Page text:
Steve Neavling lives and works in Detroit as an investigative journalist. His stories have uncovered corruption, led to arrests and reforms and prompted FBI investigations.

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  • Paul Bowman

    I’ve been issued multiple tickets at meters that didn’t work, even after leaving notes on my car saying the meter doesn’t work. How do they expect you to put coins in a meter that doesn’t function? Lot owners make a point of disabling meters to force drivers into their lots for fear of being ticketed.

    I drive through downtown all day long, and there are meters that haven’t worked in months, but drivers are still issued tickets. It’s bogus, and the parking enforcement employees write lots of tickets that are essentially garbage. Don’t ticket someone unless your equipment works.

  • bebow

    While I’m on a roll, let me advise everyone that I have discovered parking meters calibrated to expire prior to the allotted time. Beware.

  • bebow

    Mayor Bing needs to be advised that his parking enforcement employees are riding through the neighborhoods, taking down license plate numbers, and sending tickets via mail for fictitious violations. No, we won’t be paying or wasting time fighting the corrupt incompetents in court. Now, what about the money the City of Detroit owes us and refuses to pay? Pay up, Deadbeat Detroit Bourgies, and stop trying to run game.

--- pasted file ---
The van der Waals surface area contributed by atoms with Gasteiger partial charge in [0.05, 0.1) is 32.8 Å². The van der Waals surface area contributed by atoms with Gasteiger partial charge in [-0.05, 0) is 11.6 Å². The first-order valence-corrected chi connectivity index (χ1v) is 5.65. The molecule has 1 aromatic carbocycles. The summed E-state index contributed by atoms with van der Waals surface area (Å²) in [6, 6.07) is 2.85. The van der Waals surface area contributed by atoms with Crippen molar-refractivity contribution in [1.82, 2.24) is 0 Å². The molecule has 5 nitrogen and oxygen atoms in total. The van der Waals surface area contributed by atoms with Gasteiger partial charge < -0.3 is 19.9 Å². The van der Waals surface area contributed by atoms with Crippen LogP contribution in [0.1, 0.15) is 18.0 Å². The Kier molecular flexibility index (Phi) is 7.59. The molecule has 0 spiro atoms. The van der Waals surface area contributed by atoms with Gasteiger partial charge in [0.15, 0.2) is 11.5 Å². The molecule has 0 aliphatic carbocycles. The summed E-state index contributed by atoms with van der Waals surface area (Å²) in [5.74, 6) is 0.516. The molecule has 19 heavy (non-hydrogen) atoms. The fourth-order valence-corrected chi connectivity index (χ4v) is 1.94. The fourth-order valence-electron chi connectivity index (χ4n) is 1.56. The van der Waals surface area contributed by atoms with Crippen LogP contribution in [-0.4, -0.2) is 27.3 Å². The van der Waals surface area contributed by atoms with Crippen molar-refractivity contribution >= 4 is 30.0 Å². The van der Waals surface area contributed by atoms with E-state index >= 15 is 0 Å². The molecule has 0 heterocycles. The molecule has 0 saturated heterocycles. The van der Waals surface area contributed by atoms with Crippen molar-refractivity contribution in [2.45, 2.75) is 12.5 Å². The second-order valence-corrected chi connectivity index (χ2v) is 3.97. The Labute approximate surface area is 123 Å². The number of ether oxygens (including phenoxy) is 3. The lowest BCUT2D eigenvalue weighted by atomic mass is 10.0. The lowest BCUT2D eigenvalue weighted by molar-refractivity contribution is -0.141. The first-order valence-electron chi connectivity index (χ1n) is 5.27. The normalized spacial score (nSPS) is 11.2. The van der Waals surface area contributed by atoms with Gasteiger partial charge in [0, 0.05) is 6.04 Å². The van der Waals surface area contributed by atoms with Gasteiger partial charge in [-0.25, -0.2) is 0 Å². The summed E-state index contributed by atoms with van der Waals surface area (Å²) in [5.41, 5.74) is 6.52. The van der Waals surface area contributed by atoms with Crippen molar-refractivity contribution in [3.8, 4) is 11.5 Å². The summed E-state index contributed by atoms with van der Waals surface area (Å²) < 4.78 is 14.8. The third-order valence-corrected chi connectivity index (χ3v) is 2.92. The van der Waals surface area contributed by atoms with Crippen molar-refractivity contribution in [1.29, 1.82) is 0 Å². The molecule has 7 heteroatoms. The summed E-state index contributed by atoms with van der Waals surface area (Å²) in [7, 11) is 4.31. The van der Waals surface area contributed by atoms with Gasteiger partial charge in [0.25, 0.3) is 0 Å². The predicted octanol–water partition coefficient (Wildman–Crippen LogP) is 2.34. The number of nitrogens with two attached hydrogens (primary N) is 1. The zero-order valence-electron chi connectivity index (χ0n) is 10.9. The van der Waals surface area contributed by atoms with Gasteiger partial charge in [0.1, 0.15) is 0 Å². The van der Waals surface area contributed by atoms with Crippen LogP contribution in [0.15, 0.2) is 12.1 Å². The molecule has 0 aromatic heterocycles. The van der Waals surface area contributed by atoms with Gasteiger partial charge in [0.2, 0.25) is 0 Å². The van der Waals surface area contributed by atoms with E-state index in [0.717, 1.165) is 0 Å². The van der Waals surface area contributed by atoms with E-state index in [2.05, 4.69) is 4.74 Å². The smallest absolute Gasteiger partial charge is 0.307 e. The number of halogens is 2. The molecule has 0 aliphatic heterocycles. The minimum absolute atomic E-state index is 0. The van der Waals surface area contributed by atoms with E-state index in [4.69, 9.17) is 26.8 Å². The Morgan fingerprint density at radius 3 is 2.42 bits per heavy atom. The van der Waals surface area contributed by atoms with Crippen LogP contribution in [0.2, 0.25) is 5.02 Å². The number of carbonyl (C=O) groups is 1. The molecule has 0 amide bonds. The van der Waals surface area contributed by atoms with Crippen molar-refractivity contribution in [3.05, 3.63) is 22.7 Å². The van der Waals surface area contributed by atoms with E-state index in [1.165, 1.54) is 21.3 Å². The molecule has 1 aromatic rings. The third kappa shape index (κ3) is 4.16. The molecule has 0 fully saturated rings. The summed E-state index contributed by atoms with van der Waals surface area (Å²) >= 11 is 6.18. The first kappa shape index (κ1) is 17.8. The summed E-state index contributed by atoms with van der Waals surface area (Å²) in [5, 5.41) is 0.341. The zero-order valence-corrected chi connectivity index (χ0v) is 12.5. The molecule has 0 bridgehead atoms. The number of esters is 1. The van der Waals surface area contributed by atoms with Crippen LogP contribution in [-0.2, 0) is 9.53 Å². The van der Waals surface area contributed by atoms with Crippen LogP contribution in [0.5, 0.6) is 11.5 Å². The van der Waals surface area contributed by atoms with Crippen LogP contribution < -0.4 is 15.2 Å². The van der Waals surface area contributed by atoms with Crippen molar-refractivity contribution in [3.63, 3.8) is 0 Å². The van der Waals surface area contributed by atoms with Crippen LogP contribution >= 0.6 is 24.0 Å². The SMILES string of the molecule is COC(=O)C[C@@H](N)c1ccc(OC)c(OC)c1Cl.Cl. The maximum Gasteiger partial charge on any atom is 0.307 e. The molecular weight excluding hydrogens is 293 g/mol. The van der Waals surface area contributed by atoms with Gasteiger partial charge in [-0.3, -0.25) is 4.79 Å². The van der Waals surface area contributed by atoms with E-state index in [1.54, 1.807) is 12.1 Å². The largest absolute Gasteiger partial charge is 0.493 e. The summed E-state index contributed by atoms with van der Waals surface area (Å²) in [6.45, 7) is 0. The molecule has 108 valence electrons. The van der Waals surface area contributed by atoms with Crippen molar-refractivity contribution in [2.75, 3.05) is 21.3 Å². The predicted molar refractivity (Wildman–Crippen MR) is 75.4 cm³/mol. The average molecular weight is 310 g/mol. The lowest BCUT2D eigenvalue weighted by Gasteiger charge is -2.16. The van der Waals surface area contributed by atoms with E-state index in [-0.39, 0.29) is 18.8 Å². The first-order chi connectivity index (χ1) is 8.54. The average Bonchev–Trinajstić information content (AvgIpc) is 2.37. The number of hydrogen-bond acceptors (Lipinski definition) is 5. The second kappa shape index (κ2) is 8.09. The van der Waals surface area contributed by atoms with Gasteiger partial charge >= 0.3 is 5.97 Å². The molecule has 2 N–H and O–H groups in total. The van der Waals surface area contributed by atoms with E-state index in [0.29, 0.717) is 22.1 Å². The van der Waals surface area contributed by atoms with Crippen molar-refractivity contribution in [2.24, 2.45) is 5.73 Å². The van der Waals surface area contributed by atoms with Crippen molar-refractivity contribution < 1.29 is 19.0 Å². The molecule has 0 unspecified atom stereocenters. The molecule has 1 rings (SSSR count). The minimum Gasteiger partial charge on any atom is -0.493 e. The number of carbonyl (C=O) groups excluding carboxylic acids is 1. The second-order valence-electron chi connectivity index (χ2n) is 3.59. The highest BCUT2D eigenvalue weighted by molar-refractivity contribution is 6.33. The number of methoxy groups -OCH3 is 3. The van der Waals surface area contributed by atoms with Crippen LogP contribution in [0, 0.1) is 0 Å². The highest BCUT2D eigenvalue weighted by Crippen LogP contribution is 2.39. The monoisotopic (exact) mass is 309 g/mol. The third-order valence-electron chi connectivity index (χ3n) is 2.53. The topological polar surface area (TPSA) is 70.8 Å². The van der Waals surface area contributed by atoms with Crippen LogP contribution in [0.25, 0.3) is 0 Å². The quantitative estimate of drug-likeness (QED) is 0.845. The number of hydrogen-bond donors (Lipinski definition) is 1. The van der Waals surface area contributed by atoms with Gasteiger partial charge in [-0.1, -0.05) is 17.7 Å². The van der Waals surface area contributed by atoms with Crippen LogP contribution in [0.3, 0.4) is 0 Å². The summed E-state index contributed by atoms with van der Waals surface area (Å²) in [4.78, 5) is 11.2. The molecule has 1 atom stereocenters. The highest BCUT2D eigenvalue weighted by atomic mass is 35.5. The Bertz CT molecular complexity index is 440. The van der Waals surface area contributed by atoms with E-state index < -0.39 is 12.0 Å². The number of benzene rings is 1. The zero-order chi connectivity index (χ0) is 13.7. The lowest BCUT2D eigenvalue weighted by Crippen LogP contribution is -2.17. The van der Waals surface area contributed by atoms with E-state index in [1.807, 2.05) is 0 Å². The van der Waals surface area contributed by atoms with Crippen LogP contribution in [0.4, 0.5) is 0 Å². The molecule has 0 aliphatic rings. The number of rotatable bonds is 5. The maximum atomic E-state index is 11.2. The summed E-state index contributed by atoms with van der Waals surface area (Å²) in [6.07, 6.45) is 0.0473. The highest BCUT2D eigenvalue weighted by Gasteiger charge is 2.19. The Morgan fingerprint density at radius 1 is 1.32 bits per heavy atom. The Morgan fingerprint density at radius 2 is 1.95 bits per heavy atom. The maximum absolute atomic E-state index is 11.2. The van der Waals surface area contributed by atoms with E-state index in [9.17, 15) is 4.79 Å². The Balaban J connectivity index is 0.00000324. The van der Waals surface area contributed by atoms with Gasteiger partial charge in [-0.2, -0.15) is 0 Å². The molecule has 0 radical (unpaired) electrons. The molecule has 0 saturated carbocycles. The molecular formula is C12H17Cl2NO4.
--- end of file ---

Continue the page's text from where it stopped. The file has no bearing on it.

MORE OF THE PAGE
• Neil Moore

    Yeah on raising the meter prices. I think a lot of times it is the suburbanites who come downtown or midtown party for a night, get a ticket and then just disregard it (basically saying “f” Detroit.) Sadly the flip-side is that a large majority of Detroiters who are barely keeping the cars running or paying for gas get tickets and just really can’t spare the $20, even the $10 early pay.

    I think we need to raise the price in these high traffic areas, but take meters out of the neighborhoods which do effect local, small businesses. We could however invest in more traffic cameras and items like that to take some of the burden off of Police. I just hate when the Mayor or City Council invest so much time and energy into these one-off revenue raising schemes that either fail or backfire miserably.